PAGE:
Note that the data receiver is permitted to discard data in its queue that has not been acknowledged to the data sender, even if the data has already been reported in a SACK option. Such discarding of SACKed packets is discouraged, but may be used if the receiver runs out of buffer space.

                And especially if you're trying to tune hosts for congestion control etc.. Common problems arise when flow control is 'wrong', or doesn't take stuff like LFPs, sliding windows etc etc into account.. Which can sometimes easily diagnosed by sending the same file via FTP (TCP) & then TFTP (UDP). If TFTP gives you the expected throughput, then your TCP needs more tuning. There can also be fun with packet re-ordering & asymetric routing confusing tuning algorithms, which can be common on transit networks given ISP's can't generally influence traffic flows bi-directionaly, so there may be differences in latency, packet loss etc in each direction.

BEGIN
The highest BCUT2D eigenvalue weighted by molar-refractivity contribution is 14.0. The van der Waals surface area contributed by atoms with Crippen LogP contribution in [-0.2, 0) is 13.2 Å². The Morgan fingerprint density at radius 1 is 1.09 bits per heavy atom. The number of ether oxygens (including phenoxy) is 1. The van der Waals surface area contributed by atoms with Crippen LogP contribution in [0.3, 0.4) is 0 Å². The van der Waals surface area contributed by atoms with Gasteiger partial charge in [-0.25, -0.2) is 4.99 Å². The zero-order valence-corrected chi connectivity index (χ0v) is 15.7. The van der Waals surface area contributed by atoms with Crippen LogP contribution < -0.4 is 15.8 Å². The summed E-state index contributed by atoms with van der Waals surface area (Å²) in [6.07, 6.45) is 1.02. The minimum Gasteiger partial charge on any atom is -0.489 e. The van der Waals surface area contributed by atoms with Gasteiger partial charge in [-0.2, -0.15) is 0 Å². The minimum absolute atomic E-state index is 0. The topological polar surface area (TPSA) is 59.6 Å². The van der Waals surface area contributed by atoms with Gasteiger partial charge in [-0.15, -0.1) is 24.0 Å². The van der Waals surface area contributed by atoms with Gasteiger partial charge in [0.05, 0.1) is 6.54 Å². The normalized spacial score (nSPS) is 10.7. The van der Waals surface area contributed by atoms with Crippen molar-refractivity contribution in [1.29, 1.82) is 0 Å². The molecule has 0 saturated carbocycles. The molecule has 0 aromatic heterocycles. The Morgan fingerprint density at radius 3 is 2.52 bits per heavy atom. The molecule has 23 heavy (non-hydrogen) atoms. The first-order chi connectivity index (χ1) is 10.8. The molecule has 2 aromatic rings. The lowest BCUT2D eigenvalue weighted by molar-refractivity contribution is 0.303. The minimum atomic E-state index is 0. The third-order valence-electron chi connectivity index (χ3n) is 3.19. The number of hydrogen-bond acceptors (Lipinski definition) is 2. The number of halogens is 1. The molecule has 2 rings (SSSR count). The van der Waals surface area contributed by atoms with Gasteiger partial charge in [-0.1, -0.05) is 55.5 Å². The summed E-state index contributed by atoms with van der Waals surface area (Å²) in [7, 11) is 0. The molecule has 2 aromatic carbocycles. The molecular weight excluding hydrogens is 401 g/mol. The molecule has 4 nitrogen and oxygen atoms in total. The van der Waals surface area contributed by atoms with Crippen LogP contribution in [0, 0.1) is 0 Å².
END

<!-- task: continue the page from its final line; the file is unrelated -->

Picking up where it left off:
(T'other common one is customers not realising MTU sizes vary by transport, ie smaller MTUs on L2 Ethernet VPNs, and IPV6 making that issue even more FUN!. For v4, pointing out you only really have to transport 576byte packets is technically accurate, but unlikely to result in a happy customer or sales. Even if max supported MTU is specified in contracts and SLAs. Oh for the good'ol days where website problems could be diagnosed by just asking if they were using 3Com.)

          3. Anonymous Coward
            Anonymous Coward

            "But isn't that how NAT works?"

            No, it's not how NAT works. NAT doesn't ACK, because it has no control of the transmission, nor it does anything about the state but the address:port mapping - only the two ends know exactly what has been sent and what has been received.